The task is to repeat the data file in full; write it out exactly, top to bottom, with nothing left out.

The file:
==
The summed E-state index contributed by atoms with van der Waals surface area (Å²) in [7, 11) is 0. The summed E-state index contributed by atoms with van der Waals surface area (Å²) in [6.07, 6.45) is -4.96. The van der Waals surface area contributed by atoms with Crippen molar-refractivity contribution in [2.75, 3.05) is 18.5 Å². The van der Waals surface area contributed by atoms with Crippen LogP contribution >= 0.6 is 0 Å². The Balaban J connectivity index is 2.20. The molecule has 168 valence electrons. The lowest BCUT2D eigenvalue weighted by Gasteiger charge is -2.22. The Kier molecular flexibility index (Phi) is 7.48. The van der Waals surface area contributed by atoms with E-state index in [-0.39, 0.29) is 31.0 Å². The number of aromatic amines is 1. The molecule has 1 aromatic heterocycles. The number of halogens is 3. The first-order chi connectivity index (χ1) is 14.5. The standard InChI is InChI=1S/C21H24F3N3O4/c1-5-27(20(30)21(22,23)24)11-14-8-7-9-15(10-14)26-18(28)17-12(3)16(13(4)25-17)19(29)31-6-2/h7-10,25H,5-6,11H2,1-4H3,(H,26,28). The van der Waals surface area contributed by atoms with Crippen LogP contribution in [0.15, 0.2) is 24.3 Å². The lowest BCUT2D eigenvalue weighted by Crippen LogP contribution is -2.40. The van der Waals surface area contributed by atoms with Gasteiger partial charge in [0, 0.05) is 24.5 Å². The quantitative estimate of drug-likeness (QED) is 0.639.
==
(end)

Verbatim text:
The summed E-state index contributed by atoms with van der Waals surface area (Å²) in [7, 11) is 0. The summed E-state index contributed by atoms with van der Waals surface area (Å²) in [6.07, 6.45) is -4.96. The van der Waals surface area contributed by atoms with Crippen molar-refractivity contribution in [2.75, 3.05) is 18.5 Å². The van der Waals surface area contributed by atoms with Crippen LogP contribution >= 0.6 is 0 Å². The Balaban J connectivity index is 2.20. The molecule has 168 valence electrons. The lowest BCUT2D eigenvalue weighted by Gasteiger charge is -2.22. The Kier molecular flexibility index (Phi) is 7.48. The van der Waals surface area contributed by atoms with E-state index in [-0.39, 0.29) is 31.0 Å². The number of aromatic amines is 1. The molecule has 1 aromatic heterocycles. The number of halogens is 3. The first-order chi connectivity index (χ1) is 14.5. The standard InChI is InChI=1S/C21H24F3N3O4/c1-5-27(20(30)21(22,23)24)11-14-8-7-9-15(10-14)26-18(28)17-12(3)16(13(4)25-17)19(29)31-6-2/h7-10,25H,5-6,11H2,1-4H3,(H,26,28). The van der Waals surface area contributed by atoms with Crippen LogP contribution in [0.15, 0.2) is 24.3 Å². The lowest BCUT2D eigenvalue weighted by Crippen LogP contribution is -2.40. The van der Waals surface area contributed by atoms with Gasteiger partial charge in [0, 0.05) is 24.5 Å². The quantitative estimate of drug-likeness (QED) is 0.639.